Laksa King

Name: Laksa King
Location: 6-12 Pin Oak Crescent
Cost: $10-15 main
Cost rating: 4/5
Taste rating: 9/10
Overall rating: 9/10

Laksa King is hyped to be the best laksa place in Melbourne, so my lunch buddy and I checked it out one grey Melbourne day. We arrived a bit after 3pm, hoping that the quiet lull that restaurants go through at 3pm would provide the space to take photographs least intrusively. It was spendidly quiet. So quiet it was actually closed. Laksa King has a break from 3pm to 5pm, remember that one kids.
(No, we didn’t spend 2 hours staring mournfully through the glass window/wall. Maybe 15 minutes before deciding whether to wait or go somewhere else.)
When it was finally opened, the staff were very friendly. I asked if I could take photos around the place, from the tables, to wall fixtures and food and they were very happy to let me do so, and even jokingly asked to have a their better half photographed.

Photos of mundane/ Chairs waiting for occupants/ Soon there'll be patrons

Artsy warehouse lights/ Light globes dangle from ceiling/ Quite mesmerising

SEAFOOD LAKSA
Taste: 9.5/10
Would I order it again? Yes

An iceberg laksa/ Most of the stuff underneath/ Happier ending

It has pieces of squid, fishcake slices, prawns, eggplant, scallops and two green-lipped mussels. See pictures for all the description you need. I’m impressed with the seafood selection. Seafood laksa was had by my lunch buddy, a notorious prawn fiend but refuses to eat mussels. So I get to eat the mussels. The mussel was tender, sweet and umami. Huzzah for getting mussels right!
My only qualm is that the eggplant texture wasn’t quite right, it was … ‘squeaky’ and a bit watery. Same for the fish okra laksa.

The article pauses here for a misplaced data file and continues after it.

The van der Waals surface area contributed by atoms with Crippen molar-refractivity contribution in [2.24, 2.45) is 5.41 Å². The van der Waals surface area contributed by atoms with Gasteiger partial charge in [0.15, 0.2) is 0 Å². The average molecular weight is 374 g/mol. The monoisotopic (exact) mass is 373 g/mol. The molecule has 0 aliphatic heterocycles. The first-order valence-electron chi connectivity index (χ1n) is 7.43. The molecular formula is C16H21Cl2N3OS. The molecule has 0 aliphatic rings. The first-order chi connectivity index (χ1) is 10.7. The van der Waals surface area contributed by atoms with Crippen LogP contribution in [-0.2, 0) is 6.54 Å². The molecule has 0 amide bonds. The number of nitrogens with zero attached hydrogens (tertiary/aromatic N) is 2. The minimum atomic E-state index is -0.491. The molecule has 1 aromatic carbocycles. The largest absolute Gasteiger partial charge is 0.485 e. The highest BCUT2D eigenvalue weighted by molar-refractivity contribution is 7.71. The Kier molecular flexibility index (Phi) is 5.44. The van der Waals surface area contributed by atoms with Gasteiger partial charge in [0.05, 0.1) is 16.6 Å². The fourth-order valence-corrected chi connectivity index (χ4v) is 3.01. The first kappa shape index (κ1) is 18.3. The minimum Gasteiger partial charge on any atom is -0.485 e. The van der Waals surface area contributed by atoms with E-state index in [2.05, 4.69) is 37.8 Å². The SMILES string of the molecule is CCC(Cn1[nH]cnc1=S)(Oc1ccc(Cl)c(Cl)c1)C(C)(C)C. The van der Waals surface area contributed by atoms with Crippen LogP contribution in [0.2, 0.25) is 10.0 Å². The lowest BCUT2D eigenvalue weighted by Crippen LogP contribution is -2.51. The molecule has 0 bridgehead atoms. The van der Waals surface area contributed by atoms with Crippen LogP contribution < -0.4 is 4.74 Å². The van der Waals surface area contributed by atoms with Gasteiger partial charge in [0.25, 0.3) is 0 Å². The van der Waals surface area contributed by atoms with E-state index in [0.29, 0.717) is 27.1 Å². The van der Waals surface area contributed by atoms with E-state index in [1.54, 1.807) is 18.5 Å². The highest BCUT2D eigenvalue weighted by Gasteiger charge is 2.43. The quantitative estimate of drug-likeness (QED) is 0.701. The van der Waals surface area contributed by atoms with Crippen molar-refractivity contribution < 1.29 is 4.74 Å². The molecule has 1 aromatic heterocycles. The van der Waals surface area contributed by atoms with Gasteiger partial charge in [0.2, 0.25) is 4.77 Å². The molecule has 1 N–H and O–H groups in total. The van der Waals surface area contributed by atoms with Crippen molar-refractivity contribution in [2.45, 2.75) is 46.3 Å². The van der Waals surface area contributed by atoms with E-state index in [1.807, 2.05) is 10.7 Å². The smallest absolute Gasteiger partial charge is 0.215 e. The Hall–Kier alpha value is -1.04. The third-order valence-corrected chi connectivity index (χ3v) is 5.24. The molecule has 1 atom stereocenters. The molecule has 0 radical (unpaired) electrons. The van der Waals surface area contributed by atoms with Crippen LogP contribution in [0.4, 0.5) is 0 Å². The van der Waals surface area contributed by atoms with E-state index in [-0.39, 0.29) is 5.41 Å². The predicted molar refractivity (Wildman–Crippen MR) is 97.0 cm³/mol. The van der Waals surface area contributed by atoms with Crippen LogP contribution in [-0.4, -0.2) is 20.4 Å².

FISH OKRA LAKSA
Taste: 8.5/10
Would I order it again? Yes.

Creamy fish laksa/ To prevent overpowering/ Mild broth for fish

It has eggplant, battered and fried pieces of rockling (a sweet delicate white-fleshed) fish, and pieces of okra. It doesn’t sound like a lot compared to the seafood laksa but there is a LOT of fish in this laksa. Not the 3-4 sizable pieces of fish you’d expect in a noodle soup, but rather a number over 6 because I lost count after finding yet another piece of fish. The surprises just keep on coming. I do wish they were as generous with the okra as they were with fish.
I was going to place ‘No’ as a answer to ‘Would I order it again?’ but decided against it because it might misled you to think this wasn’t a tasty laksa. It’s a delicious meal packed with glorious fish goujons, the soup is creamy without being too rich, okra is crunchy and slimy in a way okra should be….. but what’s wrong with it?
It has no Hokkien noodles.
“But fish okra laksa isn’t meant to have Hokkien noodles!”
I hear you loud and clear. I now know fish okra laksa isn’t meant to have Hokkien noodles. But I love Hokkien noodles (those thick round yellow noodles in packets usually found in the refridgerated section). Out of the entire menu, all of which sounded appealing to me, I chose the only one without Hokkien noodles. (First world problems. Take that.)

AIS KACANG
Taste: 10/10
Would I order it again? Yes.

Tower of shaved ice/ Over base of sweet goodies/ Peanuts essential


Melts into syrup/ Medley of colourful things/Fish out sweet goodies

After polishing off a bowl of laksa, the staff came over and asked if we liked their laksa (we did, very much so), and kindly indulged me by answering my questions about Hokkien noodles and fish okra laksa. (No Hokkien noodles in fish laksa. Only rice vermicelli noodles. Got it.) While we’re still drinking tea and digesting, another waitstaff comes by and asks if we’d like our ais kacang to be sweet. My lunch buddy is familiar with ais kacang (and being a sweet tooth), replies ‘Yes!’. Contrasted with myself who had little idea what an Ice Kachang was (and thought sweetening was optional), replied ‘No?’.

“Ais kacang must be sweet. Cannot have not sweet lah,” the man chuckles and disappears, shortly returning with a giant bowl of ais kacang.
….. Why did he even ask if it wasn’t an option to begin with? I am baffled, bewildered and bemused at this strange man.

In any case, ais kacang contains shaved ice, crushed roasted peanuts, pink syrup (from the jelly?), cubes of raspberry jelly, bits of grass jelly, cendol (green jelly noodles), palm seed, sweetened whole red beans, canned longan fruits and a thin palm sugar syrup. It was actually very tasty, and we got through the entire bowl with no trouble.

Laksa King on Urbanspoon

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